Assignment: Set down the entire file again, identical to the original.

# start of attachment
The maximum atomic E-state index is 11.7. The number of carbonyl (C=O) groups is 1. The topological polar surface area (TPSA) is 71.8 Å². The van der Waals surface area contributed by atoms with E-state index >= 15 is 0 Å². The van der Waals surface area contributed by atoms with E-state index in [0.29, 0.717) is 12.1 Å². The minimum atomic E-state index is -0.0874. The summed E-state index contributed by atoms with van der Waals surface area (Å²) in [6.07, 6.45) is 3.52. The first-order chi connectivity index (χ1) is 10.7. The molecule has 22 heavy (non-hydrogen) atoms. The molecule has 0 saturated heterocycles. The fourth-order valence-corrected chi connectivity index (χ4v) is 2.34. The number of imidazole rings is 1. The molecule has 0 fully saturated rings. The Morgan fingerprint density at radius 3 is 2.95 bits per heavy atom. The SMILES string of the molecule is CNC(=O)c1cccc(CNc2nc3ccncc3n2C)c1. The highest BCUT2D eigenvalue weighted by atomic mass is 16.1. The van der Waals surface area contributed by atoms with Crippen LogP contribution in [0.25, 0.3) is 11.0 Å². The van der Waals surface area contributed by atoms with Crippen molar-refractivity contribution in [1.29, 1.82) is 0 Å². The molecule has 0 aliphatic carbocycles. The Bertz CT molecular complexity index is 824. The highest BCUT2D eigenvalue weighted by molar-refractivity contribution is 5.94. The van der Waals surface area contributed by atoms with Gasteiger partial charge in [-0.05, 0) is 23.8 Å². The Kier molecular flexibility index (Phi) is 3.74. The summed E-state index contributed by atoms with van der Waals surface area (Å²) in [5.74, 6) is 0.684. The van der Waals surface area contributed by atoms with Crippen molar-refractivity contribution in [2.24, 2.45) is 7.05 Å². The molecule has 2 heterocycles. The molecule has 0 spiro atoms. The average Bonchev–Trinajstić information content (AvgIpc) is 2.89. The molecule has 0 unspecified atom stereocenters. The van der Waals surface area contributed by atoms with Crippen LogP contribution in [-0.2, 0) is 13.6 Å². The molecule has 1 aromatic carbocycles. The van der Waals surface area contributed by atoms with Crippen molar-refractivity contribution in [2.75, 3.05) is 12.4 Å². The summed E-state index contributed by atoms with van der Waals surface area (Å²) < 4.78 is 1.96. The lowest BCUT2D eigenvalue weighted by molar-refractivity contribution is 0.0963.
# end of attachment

The maximum atomic E-state index is 11.7. The number of carbonyl (C=O) groups is 1. The topological polar surface area (TPSA) is 71.8 Å². The van der Waals surface area contributed by atoms with E-state index >= 15 is 0 Å². The van der Waals surface area contributed by atoms with E-state index in [0.29, 0.717) is 12.1 Å². The minimum atomic E-state index is -0.0874. The summed E-state index contributed by atoms with van der Waals surface area (Å²) in [6.07, 6.45) is 3.52. The first-order chi connectivity index (χ1) is 10.7. The molecule has 22 heavy (non-hydrogen) atoms. The molecule has 0 saturated heterocycles. The fourth-order valence-corrected chi connectivity index (χ4v) is 2.34. The number of imidazole rings is 1. The molecule has 0 fully saturated rings. The Morgan fingerprint density at radius 3 is 2.95 bits per heavy atom. The SMILES string of the molecule is CNC(=O)c1cccc(CNc2nc3ccncc3n2C)c1. The highest BCUT2D eigenvalue weighted by atomic mass is 16.1. The van der Waals surface area contributed by atoms with Crippen LogP contribution in [0.25, 0.3) is 11.0 Å². The van der Waals surface area contributed by atoms with Crippen molar-refractivity contribution in [1.29, 1.82) is 0 Å². The molecule has 0 aliphatic carbocycles. The Bertz CT molecular complexity index is 824. The highest BCUT2D eigenvalue weighted by molar-refractivity contribution is 5.94. The van der Waals surface area contributed by atoms with Gasteiger partial charge in [-0.05, 0) is 23.8 Å². The Kier molecular flexibility index (Phi) is 3.74. The summed E-state index contributed by atoms with van der Waals surface area (Å²) in [5.74, 6) is 0.684. The van der Waals surface area contributed by atoms with Crippen molar-refractivity contribution in [2.24, 2.45) is 7.05 Å². The molecule has 2 heterocycles. The molecule has 0 spiro atoms. The average Bonchev–Trinajstić information content (AvgIpc) is 2.89. The molecule has 0 unspecified atom stereocenters. The van der Waals surface area contributed by atoms with Crippen LogP contribution in [-0.2, 0) is 13.6 Å². The molecule has 1 aromatic carbocycles. The van der Waals surface area contributed by atoms with Crippen molar-refractivity contribution in [2.75, 3.05) is 12.4 Å². The summed E-state index contributed by atoms with van der Waals surface area (Å²) < 4.78 is 1.96. The lowest BCUT2D eigenvalue weighted by molar-refractivity contribution is 0.0963.